These Definitions have been written by Hoarding Disorders UK, any use of them is by agreement only.
The following definitions normally affect one person which in turn, affects a whole family. Hoarding Disorders UK has developed a unique 8-Step Plan that can help you and your family with any of the following:
When you have a loss of a relationship or a bereavement the items that are kept become an extension of yourself. You may feel violated and personally abused when someone removes, moves or throws your items away, because you see them as a physical part of you.
When you are living in a reactionary way, bills are not being paid, there is no order in your home, papers and mail get left to pile up. This can sometimes happen due to a trauma or event in your life which has taken over. Being organised is a skill, if you haven’t been taught this either through childhood or as an adult, it can get too overwhelming.
When all parts of your life, work, family, friends, relationships are up in the air and it is too difficult to make a start on how to move forward. Not wading in the jam, you feel completely stuck in the jam.
Collecting only needs attention from professionals, when you can’t use the rooms in your house for their intended purpose. Collectors can collect anything from fine art to empty bottles or plastic lids or things of a certain colour or texture. Collectors collect all sorts of things for all sorts of reasons.
Empty Nest Syndrome
When your children leave home, this can trigger a feeling of grief, depression, loss of purpose for parents and/or loneliness. This, in turn, can lead to hoarding tendencies, chronic overwhelm and being disorganised. Children can be a distraction to a failing relationship so when the children go there needs to be something else to fill this space of loss and lack of purpose. Empty Nest Syndrome can lead to replacing the children with things to keep you occupied when you are no longer full-time parents. Help is at hand to reform new relationships with the changes that have happened when the children are getting on with their lives.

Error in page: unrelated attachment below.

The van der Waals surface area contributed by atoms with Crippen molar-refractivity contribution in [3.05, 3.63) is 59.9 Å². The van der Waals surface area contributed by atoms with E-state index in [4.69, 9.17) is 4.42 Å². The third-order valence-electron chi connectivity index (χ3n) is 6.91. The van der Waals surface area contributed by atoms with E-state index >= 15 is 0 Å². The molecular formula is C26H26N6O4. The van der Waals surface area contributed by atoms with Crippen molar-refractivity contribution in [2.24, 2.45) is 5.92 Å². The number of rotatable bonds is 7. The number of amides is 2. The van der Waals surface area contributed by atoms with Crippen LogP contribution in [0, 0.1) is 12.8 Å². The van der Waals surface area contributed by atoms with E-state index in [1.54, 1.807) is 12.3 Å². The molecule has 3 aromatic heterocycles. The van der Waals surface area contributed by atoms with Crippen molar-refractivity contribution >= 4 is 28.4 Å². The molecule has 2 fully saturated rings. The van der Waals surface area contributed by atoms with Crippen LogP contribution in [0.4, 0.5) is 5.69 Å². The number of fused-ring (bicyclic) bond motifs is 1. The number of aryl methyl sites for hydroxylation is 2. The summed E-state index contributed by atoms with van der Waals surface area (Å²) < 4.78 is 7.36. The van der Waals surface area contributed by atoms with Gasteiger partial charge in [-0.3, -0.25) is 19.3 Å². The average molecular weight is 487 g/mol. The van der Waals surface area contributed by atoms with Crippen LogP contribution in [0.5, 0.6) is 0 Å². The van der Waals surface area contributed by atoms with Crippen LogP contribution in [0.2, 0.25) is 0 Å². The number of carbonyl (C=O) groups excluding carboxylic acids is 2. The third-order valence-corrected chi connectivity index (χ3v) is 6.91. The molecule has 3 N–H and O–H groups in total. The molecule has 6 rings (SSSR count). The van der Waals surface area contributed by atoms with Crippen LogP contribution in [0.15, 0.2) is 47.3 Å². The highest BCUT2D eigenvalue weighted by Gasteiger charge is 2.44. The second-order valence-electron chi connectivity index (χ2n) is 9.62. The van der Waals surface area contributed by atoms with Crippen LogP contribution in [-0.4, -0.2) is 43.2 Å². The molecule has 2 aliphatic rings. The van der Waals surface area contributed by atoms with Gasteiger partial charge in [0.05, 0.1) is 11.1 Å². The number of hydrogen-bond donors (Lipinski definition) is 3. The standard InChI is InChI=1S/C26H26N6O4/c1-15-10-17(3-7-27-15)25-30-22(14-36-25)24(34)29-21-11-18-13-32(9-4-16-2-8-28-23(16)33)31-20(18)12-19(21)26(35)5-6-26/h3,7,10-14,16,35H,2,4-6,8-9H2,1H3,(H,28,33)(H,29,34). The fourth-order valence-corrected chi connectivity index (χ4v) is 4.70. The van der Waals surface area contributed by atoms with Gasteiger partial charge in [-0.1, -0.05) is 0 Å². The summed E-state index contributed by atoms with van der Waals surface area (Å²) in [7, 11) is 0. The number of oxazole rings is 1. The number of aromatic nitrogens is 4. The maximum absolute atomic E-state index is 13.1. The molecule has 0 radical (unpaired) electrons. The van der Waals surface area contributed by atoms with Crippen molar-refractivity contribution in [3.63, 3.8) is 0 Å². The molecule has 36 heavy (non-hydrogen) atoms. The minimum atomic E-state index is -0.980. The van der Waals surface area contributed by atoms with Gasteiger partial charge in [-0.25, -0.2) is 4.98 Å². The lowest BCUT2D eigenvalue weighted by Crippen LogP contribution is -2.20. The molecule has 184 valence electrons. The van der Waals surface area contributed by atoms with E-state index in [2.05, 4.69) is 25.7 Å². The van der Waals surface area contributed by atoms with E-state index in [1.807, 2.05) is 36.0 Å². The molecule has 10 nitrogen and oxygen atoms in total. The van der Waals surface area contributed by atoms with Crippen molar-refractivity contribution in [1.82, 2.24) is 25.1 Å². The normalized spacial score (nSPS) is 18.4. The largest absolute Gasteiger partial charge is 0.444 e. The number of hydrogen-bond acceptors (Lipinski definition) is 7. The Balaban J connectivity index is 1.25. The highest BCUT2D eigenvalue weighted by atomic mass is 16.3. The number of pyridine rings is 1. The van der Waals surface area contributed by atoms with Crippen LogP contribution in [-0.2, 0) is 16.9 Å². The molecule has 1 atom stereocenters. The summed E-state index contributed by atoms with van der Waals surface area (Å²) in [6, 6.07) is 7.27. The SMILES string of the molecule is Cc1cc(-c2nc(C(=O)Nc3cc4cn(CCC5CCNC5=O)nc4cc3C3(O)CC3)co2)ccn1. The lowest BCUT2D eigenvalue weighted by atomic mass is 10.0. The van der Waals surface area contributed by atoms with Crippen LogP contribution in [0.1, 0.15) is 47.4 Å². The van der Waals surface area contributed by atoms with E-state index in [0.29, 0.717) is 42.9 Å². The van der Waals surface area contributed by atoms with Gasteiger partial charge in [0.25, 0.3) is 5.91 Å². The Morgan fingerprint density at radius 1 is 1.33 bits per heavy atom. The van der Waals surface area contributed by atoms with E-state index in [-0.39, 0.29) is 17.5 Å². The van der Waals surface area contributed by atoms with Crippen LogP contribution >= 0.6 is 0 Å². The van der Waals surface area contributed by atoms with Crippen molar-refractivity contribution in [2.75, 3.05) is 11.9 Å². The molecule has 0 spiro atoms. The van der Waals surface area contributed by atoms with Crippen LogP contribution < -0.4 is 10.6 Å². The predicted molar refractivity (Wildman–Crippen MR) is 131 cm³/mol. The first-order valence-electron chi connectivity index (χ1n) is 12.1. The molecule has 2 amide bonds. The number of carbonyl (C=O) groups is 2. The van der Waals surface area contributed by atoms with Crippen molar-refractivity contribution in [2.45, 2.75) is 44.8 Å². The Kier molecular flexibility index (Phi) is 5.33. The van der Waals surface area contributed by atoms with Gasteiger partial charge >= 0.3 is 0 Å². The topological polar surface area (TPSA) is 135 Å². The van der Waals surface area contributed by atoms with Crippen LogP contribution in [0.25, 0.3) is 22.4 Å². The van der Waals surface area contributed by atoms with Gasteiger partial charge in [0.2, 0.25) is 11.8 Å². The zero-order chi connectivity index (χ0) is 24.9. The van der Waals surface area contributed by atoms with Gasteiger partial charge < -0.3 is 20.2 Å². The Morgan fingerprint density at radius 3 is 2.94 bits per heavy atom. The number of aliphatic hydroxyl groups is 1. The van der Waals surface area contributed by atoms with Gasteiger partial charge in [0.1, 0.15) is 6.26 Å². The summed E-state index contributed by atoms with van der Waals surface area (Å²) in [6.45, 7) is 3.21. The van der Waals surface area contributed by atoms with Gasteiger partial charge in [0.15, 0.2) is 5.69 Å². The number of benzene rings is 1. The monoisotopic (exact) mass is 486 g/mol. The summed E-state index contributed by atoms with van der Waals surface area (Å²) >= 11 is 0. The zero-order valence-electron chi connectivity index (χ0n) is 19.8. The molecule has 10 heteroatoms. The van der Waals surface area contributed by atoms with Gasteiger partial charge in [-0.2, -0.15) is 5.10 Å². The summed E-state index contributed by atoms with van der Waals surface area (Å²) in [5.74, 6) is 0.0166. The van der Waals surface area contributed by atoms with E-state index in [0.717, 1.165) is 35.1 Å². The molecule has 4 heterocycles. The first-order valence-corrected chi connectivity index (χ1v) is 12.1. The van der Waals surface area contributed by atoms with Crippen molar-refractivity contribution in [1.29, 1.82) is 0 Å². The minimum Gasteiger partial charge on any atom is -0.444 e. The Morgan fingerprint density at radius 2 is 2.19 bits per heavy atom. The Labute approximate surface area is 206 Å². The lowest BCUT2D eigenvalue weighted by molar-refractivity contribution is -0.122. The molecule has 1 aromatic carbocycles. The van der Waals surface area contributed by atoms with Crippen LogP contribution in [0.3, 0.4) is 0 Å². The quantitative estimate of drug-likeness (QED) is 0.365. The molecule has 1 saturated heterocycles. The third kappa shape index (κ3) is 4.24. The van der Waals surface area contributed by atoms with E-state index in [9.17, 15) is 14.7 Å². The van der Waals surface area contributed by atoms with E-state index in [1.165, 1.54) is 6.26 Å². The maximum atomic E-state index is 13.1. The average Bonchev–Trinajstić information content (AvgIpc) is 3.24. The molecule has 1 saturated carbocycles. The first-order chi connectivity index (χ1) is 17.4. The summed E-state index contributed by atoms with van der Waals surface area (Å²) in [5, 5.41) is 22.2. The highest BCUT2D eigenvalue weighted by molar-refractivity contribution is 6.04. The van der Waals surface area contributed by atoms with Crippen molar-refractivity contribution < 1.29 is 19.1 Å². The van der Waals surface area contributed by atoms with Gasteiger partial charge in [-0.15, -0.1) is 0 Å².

Due to the recent economic changes since 2009 to 2013/14 we have seen a significant rise in the number of people suffering from Hoarding Disorders following redundancy. Another life-changing event that can have a huge impact if not supported correctly at the time it happens.
Sometimes in life, we have something that happens that is traumatic. Traumas vary from person to person and the severity of one trauma can be massive compared to how it is viewed and felt by another. Life changing events can sometimes trigger hoarding tendencies.
Compulsive Hoarding is a Mental Disorder marked by an obsessive need to acquire and keep things, even if the items are worthless, hazardous or unsanitary. Since May 2013 ‘Hoarding’ is a recognised disorder.
There are many reasons why one starts Hoarding, including lack of things, living in poverty for a period of time, i.e. wartime or poverty as a child, grief, loss of a partner, breakdown of a relationship.
Hoarding Disorder affects the whole family as rooms cannot be used for their intended purpose. Trying to live like this for a family is frustrating on a daily basis as the most basic of needs such as cooking, using the bathroom and sleeping are hugely affected. Children of hoarders suffer in all sorts of ways both physically and emotionally.
People who are affected by hoarding have an emotional attachment to the things they keep, this is extremely difficult for children and other family members to understand and live with.
From Help For Hoarders website
Symptoms may include a persistent difficulty discarding or parting with possessions (regardless of the value others may attribute to these possessions) with strong urges to save items and/or distress associated with discarding, and the accumulation of a large number of possessions that fill up and clutter active living areas of the home or workplace to the extent that their intended use is no longer possible, i.e. you can’t cook in the kitchen or sleep in the bedroom. Symptoms may also be accompanied by excessive collecting or buying or even stealing of items that are not needed or for which there is no available space.
It is worth noting that whilst some hoarders have good insight into the problems caused by their behaviour, others are completely convinced that their situation is not problematic, despite evidence to the contrary. These sufferers are often reluctant to seek help for their problems, causing great distress to family members. Sometimes, when possessions and clutter spill over to communal areas, e.g. front and back gardens, neighbours may be affected too and councils may be forced to intervene.